16th Century English Weapons Essay Research Paper

16th Century English Weapons Essay, Research Paper During the 16th century England and much of Europe found itself in turmoil and in a constant state of war.

16th Century English Weapons Essay, Research Paper

During the 16th century England and much

of Europe found itself in turmoil and in a constant state of war.

The outbreak of fighting led to the invention and development of new weapons

and the growth and change of weapons of old. The development of weapons

was a trademark of the time, with a sort of renaissance, or re-birth in

the field of weaponry (Miller). The technology was highlighted by

the invention of gunpowder by the Chinese which eventually found its way

to England (Grolier). However, the use of gunpowder was minimal,

because the use of had yet to be perfected. The technological advancement

most useful during the period was progression of the metals used in weaponry.

The new forms could be found in the production of swords, arrows, cannons,

and armor, as well as varies siege weapons.

The three major categories of weapons

used during the 16th century were handheld, siege, and missiles.

The primary use of handheld weapons is for the obvious is hand to hand

combat in close quarters. Handheld weapons were not always the most

efficient weapons but played a major role in battle because of their simplicity.

An entire army would depend on the use of foot soldiers and simply outnumber

their opponent while fighting in the trenches (Grolier). Siege weapons

were effective not on battles on an open area, but rather when one army

would attack the fortress or castle of the other army. The siege

weapons were used to either knock the gate at the entrance of the castle,

or other wise gain entry, or to hurl large objects or arrows over the defensive

walls around the perimeter of the castle. Fire was another common

tactic used with siege of castles, as well as the use of the newly found

gunpowder (Revell, “Missile”). The third type of weapons are missile

weapons, which came to be the signature of the time period. The missile

weapons were fired or projected from a distance and were found effective

due to their range, but accuracy became important and so did the skill

involved in warfare.

Handheld weapons represented a large portion

of the weapons used during 16th Century warfare (Iannuzzo). Most

commonly used was the sword. Throughout the middles ages, metals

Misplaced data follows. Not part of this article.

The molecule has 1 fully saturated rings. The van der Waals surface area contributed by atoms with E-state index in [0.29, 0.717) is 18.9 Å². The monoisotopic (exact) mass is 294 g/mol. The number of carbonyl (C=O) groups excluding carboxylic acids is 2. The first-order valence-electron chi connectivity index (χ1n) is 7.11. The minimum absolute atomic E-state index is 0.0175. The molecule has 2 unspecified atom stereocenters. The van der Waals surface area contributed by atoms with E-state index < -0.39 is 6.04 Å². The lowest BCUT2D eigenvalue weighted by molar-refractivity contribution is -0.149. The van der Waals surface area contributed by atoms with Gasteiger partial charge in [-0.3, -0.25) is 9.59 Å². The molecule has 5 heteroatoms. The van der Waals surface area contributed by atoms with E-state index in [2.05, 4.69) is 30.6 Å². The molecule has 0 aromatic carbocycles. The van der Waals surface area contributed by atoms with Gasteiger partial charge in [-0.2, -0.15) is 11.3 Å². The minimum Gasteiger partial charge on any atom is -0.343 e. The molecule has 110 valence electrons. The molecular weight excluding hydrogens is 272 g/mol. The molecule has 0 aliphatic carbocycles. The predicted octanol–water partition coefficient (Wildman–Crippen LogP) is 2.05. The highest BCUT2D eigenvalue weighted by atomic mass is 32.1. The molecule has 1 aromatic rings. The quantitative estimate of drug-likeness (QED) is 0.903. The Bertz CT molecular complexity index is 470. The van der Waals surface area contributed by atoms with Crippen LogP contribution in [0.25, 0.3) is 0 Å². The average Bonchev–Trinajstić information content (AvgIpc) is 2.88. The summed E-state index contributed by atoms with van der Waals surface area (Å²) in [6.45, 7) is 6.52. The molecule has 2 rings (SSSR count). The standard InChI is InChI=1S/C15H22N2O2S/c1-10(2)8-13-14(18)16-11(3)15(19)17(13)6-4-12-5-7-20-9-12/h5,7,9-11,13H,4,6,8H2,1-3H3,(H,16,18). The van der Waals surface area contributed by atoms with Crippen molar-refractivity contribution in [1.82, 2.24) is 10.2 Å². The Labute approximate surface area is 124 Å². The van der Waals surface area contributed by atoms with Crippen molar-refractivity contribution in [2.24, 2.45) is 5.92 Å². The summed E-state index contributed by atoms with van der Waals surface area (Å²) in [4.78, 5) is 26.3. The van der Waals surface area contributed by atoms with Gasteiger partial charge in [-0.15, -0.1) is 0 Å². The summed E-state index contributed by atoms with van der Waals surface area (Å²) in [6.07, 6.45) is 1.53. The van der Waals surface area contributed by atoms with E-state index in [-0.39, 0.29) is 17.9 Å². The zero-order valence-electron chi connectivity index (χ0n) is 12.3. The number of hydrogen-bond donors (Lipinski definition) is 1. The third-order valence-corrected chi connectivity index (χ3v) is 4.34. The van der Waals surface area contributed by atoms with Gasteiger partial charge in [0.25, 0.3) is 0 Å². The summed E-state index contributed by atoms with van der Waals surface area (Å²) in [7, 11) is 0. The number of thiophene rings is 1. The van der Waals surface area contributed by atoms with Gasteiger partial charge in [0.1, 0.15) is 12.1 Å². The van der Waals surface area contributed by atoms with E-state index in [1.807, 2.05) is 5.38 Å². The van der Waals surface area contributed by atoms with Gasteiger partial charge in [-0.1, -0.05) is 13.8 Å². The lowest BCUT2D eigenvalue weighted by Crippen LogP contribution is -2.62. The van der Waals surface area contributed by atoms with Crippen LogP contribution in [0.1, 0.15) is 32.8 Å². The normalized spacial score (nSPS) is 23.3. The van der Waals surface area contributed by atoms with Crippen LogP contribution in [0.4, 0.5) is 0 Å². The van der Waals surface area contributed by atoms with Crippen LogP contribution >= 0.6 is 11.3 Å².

were developed to withstand more abuse and thus became more effective (Iannuzzo).

The metals now had to strong enough to pierce through the newly developed

armor of the time (Revell, “Armour”). The use of carbonized iron,

which was heated, beaten, and cut the process repeated many times over

to form a solid and durable and lighter than previous swords. The

double edge sword was far superior in strength and sharpness of the other

swords of the time (Grolier). The 16th century also brought forth

the use of flamberge sword that had an undulating cutting edge, that was

believed to be able to easily pierce the armor, but was too awkward for

battle and was eventually abandoned. By this time the Great sword,

sometimes over six feet in length, were being deployed. This sword

was deadly only because of the pure size of it. The great swords

required enormous strength just to hold and even more to be effective.

Eventually the great sword became too awkward to use in battle just as

the flamberge. These two inferior swords took a back seat to the

smaller and more agile estoc sword. The estoc had a narrow triangular

blade that was used to pierce the joints in the armor, rather than slash

through it. But the progression in the strength of these swords made

it able for the estocs to be strong enough to pierce through entire plates

of the armour (Revell, “Armour”). This more effective sword led to

a revolution in the art of sword fighting, because now a soldier must be

able to beat an opponent with speed and quickness, rather than raw strength.

The second type of handheld weapon that

made an impact during the 16th century, were maces. The mace was

as a secondary weapon that was used after the initial charge, where swords

were the primary weapon (Iannuzzo). Maces were heavy lead balls attached

to a chain, which was attached to the metal handle that the warrior would